On January 16, 1936, Albert Fish was executed at Sing Sing prison in New York. The "Moon Maniac" was one of America's most notorious and disturbed killers. Authorities believe that Fish killed as many as 10 children and then ate their remains. Fish went to the electric chair with great anticipation, telling guards, "It will be the supreme thrill, the only one I haven't tried."
On January 15, 1951, Ilse Koch, wife of the commandant of the Buchenwald concentration camp, is sentenced to life imprisonment in a court in West Germany. Ilse Koch was nicknamed the "Witch of Buchenwald" for her sadistic treatment of prisoners.
On January 14, 1741, Benedict Arnold, America’s most notorious traitor was born in Norwich, Connecticut. Arnold, who was raised in a respected family, apprenticed with an apothecary and was a member of the militia during the French and Indian War (1754-1763). He later became a successful trader and joined the Continental Army when the Revolutionary War broke out between Great Britain and its 13 American colonies in 1775.
On January 13, 1939, Arthur "Doc" Barker is killed while trying to escape from Alcatraz Prison. Barker, of the notorious "Bloody Barkers" gang, was spotted on the rock-strewn shore of the island after climbing over the walls. Despite the fact that guards were ordering him to surrender, Barker continued tying pieces of wood together into a makeshift raft. As he waded into the water, the guards shot and killed him.
On January 11, 2012, Joran van der Sloot, a longtime suspect in the unsolved 2005 disappearance of American teen Natalee Holloway in Aruba, pleads guilty to the murder of 21-year-old Stephany Flores, in Lima, Peru. Flores was killed on May 30, 2010, exactly five years to the day after Holloway went missing while on a high school graduation trip to the Caribbean island.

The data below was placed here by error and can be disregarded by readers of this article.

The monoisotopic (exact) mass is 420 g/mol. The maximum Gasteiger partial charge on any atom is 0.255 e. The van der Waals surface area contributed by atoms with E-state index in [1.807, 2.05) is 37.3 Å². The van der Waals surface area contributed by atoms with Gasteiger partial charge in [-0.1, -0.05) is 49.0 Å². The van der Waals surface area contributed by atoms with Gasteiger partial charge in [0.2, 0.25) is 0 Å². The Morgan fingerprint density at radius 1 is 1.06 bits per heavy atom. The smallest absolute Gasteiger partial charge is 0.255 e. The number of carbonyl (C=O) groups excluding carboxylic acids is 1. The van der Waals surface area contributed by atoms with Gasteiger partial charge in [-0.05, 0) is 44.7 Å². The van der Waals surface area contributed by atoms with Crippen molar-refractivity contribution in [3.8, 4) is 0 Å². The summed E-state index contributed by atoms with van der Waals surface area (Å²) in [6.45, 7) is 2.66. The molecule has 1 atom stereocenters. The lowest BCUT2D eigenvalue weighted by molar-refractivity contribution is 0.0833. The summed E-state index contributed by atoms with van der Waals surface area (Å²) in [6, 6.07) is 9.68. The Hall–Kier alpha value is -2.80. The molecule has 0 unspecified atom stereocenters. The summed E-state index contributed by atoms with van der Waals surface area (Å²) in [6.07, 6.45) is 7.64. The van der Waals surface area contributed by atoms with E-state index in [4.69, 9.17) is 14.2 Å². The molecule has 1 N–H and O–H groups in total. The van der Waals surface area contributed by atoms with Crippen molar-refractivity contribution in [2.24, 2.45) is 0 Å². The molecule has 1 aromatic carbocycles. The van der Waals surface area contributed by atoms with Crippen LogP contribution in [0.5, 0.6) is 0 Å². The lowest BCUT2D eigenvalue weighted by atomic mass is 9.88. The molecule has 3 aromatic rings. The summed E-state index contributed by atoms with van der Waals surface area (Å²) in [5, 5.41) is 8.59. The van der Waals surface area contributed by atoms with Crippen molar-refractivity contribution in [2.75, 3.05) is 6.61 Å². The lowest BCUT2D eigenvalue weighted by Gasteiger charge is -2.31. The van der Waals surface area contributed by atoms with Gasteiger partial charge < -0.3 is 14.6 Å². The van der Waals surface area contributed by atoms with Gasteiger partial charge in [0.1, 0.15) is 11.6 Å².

On January 10, 1843, outlaw Frank James, the older brother of Jesse, was born in Clay County, Missouri. Frank and Jesse James were both legends in their own time, though Jesse is better remembered today because of his more dramatically violent death.
With the purpose of writing about true crime in an authoritative, fact-based manner, veteran journalists J. J. Maloney and J. Patrick O’Connor launched Crime Magazine in November of 1998. Their goal was to cover all aspects of true crime: from organized crime to serial killers, from capital punishment to prisons, from historical crimes to celebrity crime, from assassinations to government corruption, from justice issues to innocent cases, from crime films to books about crime. Read More